Erica Pratt's doctoral work in Dr. Brian Kirby's lab focused on investigating circulating tumor cells (CTCs) in the peripheral blood system of patients with solid tumors and how these cells can be used as a noninvasive tumor surrogate, and as prognostic biomarkers for survival in advanced disease. Read more about Erica D. Pratt, Ph.D. 2015
Marysol Luna '20, first Latina Ph.D. in mechanical engineering
By Erin Philipson
Marysol Luna ’20 is the first Latina to earn a Ph.D. in Mechanical Engineering in the Sibley School of Mechanical and Aerospace Engineering. She attributes her success to her hard work, dedication, and to the support from the people she has met along the way.
Luna first became interested in STEM during middle school when she participated in a program that allows students to compete in team projects in the areas of science and engineering. She grew up in a low-income family in Nogales, Arizona, a small town on the Mexican-American border. Nogales is a unique town where most of the population is predominantly Mexican American and Spanish is spoken regularly. “Even in high school, sometimes the math teacher would inadvertently switch to speaking Spanish during the lesson,” says Luna.
After graduating high school as salutatorian, Luna, a first-generation student, attended the University of Arizona as to study biomedical engineering with minors in mechanical engineering, math, and Spanish. During her freshman year, Luna joined an undergraduate lab that grew cartilage from stem cells – sparking her interest in the field of biomedical engineering.
During her undergraduate career, Luna was heavily involved in the University of Arizona’s Society of Hispanic Professional Engineers (SHPE), serving on the leadership board for a year. As a Junior, Luna submitted an abstract for a poster and paper competition. She was selected to present her work at the SHPE National Convention which proved to be a very memorable experience.
It was at the SHPE National Convention where Luna was first approached by Christopher Hernandez, Professor in the Cornell Sibley School of Mechanical and Aerospace Engineering, who organized the scientific sessions at the SHPE National Convention and was interested in her work. Hernandez introduced Luna to the idea of graduate school and later went on to become one of her most influential mentors.
“I’m a first-generation student,” says Luna. “I didn’t even know what grad school was until that conference. He [Professor Hernandez] showed me that there were multiple options post-graduation.”
After this memorable experience, Luna began pursuing summer research experiences through the Research Experience for Undergraduates (REU) program. She participated in the Louis Stokes Alliance for Minority Participation (LSAMP) REU in Professor Hernandez’s lab analyzing micro-damage in trabecular bone. The LSAMP REU is supported by Diversity Programs in Engineering.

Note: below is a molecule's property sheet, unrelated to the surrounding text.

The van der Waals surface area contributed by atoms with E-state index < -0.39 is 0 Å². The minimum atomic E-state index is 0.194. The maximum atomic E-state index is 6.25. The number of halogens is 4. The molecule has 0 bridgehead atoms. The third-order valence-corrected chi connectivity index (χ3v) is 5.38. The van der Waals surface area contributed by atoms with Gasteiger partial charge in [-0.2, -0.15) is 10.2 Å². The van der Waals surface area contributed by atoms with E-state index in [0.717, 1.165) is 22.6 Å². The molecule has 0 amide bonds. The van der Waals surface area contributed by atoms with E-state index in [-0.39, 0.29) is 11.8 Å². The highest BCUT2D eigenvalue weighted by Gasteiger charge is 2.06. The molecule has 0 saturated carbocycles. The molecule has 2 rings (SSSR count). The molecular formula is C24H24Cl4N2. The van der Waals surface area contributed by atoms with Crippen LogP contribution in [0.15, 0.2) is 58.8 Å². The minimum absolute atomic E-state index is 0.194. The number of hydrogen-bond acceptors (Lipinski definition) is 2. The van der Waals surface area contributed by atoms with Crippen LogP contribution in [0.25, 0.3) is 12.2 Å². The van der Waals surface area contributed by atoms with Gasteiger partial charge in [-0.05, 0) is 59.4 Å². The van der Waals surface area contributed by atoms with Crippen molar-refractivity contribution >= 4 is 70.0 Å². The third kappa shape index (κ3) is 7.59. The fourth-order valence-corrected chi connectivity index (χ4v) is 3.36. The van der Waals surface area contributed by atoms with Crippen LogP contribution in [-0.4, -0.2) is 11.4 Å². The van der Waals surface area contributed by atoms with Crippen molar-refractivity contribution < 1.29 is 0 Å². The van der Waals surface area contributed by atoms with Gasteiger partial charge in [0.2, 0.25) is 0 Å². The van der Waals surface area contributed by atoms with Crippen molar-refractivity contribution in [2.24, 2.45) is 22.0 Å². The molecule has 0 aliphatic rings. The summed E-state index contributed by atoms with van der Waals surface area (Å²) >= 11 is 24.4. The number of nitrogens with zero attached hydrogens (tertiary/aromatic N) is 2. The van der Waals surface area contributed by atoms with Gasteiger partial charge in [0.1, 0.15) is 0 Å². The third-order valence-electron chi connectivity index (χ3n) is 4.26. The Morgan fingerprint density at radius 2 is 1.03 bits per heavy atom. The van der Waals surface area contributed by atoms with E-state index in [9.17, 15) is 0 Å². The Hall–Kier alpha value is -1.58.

“Specifically, we looked very closely at the micro-architecture of the bone,” says Luna. “We saw how the damage by fatigue loading would initiate and propagate over several cycles.”
This experience in the lab and the mentorship from lab members and faculty in the Sibley School led Luna to apply to graduate school – where she ended up joining Hernandez’s lab as a Ph.D. student.
“Marysol’s dissertation was groundbreaking. She’s a careful and insightful scientist. If you provide a person with the right resources and a welcoming environment, they can be successful,” says Christopher J. Hernandez, her doctoral advisor.
Luna received the Alfred P. Sloan Fellowship from Diversity Programs in Engineering, not only providing funding, but a community of support.
One of Luna’s biggest pieces of advice for historically underrepresented minority students is to not be afraid to ask for help.
“I was doubting myself a lot at the beginning of graduate school and it really took finding people that believed in me and gave me the time of day to help me out,” says Luna. “It took courage to finally ask for help.”
She also believes it’s important for students to not be afraid of reaching out to people from other disciplines. Forming a network of supportive people is a huge factor in being successful in a Ph.D. program.
Luna has always valued mentorship, which led her to mentor 8 undergraduate students from underrepresented minority groups during her time as a Ph.D. student at Cornell. Mentorship is something she plans to continue as her career progresses. Luna is especially interested in helping students from low-income families leave school debt-free, as she was able to do.
“I really want to help younger students who are afraid of going to college because of the expense,” says Luna. “That was my main concern and one of the biggest concerns for students.”
After completing her Ph.D. in August 2020, Luna is now an associate for Exponent, a multi-disciplinary engineering and scientific consulting firm that brings together more than 90 different disciplines to solve engineering, science, regulatory, and business issues facing their clients. Her role allows her to continue to do what she loves: research and applying her engineering knowledge to solve problems. Luna is part of the biomechanics group, conducting failure and accident analysis.